Tahira in Bloom: Fashion Meets Romance Meets Gen Z


Fashion meets romance meets South Asian Gen Z in Farah Heron’s newest young adult novel, “Tahira in Bloom.”

The book, set to release on November 1, follows a third-generation Indian-Canadian Muslim teenage girl named Tahira Janmohammad. Tahira, a Toronto native, wants to be a fashion designer, and like all other desi families, has a Plan (with a capital P) created by her parents to get into the top design school and have her own fashion line. When her summer internship falls through, Tahira has to settle for Plan B: working at her aunt’s clothing shop in a small town called Bakewell, known for being the flower capital of Ontario.

But with her allergies to flowers and the rude yet gorgeous boy next door, Rowan Johnston, Tahira’s summer turns into one she won’t forget. The town’s annual flower-arranging contest is just what Tahira needs to capture the attention of renowned fashion designers in New York — but having no idea where to start, last year’s second-place winner, who happens to be Rowan, is her key to winning the contest.

Along the way, Tahira learns a lot about herself, what she wants to do and who she wants to be.

Heron beautifully captures the swoony romance of young adult fiction while encapsulating the journey of teenagers trying to find their calling in life. She sprinkles in all of the necessary ingredients: driven South Asian parents, confusing romances, fake friends next to true friends, microaggressions, city vs. country and so much more.

“When I started brainstorming ideas for my first YA book, I thought about the teen books that I enjoyed when I was a kid,” Heron said. “I finally decided to combine a fish-out-of-water romance with a team competition story. I added fashion and flowers because I wanted to write about beautiful things for my own self-care right now.”

Tahira in Bloom

“Tahira in Bloom” is a refreshing book by a South Asian author because it is not identity-centered. While most other books by South Asian authors focus on the pain and obstacles experienced by marginalized communities, which are important stories to tell, Heron chose to take a step back from that and portray a story where people of color can have their own happily ever afters. The motivation behind this decision was to portray the lives of third-generation South Asians of the diaspora, rather than teenagers who are children of immigrants, to provide diversity to the range of books following the lives of South Asian young adults.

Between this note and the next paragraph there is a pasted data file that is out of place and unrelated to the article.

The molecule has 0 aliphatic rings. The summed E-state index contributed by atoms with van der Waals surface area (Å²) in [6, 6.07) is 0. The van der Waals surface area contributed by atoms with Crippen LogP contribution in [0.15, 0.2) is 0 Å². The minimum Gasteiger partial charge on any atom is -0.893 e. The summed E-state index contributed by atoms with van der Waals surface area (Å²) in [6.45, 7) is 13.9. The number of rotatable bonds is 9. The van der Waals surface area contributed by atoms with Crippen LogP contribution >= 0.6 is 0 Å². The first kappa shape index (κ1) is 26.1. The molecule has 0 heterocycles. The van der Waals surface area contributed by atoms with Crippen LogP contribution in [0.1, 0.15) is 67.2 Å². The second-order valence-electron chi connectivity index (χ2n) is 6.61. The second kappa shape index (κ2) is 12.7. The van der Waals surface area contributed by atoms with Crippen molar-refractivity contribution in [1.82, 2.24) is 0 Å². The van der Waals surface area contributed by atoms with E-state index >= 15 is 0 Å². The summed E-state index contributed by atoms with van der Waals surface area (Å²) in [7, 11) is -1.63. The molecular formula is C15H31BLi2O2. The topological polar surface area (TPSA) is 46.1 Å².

“I think identity books for teenagers are incredibly important, as they let marginalized kids see the kind of difficulties they face in our society right now reflected in fiction… but I also think stories about those same kids without identity-based conflicts are equally important, and a little harder to find,” Heron said. “My own children, and teens like them, aren’t the children of immigrants, but rather the grandchildren of immigrants — their identities do play a part in their lives, but they aren’t struggling with it, or aren’t pulled between two worlds. Their families are assimilated, but still belong to the South Asian diaspora. Issues about experiencing first love, figuring out what to do with their lives, and growing apart, or closer to friends, are just as relatable for diaspora communities as identity-focused stories.”

And this aspect was what made the book feel like a breath of fresh air. It’s about South Asian teenagers seeing other South Asian teenagers have that happy ending, but without ignoring the inevitable microaggressions, racism and discrimination. Tahira wonders if she’s being used to check off the diversity box when she gets certain opportunities and recalls a teacher telling her she had never seen a Muslim fashion designer before, but she also thrives in the town of Bakewell and forges a path of her own.

Heron’s imaginative yet enthralling plot line kept the book moving forward until the very last page, as she drew inspiration from “the things [she wishes she] experienced.” It is, ultimately, a perfect book for South Asian teenagers to read and see themselves in.

“It means so much to me to have the opportunity to show South Asians teenage characters who look like them,” Heron said. “I love that I can help normalise our unique culture and show South Asian teens that they can be the lead characters in stories, too.”

Heron is the author of two other adult novels, “Accidentally Engaged” and “The Chai Factor.” “Tahira in Bloom” is for ages 14+ and can be pre-ordered on Amazon.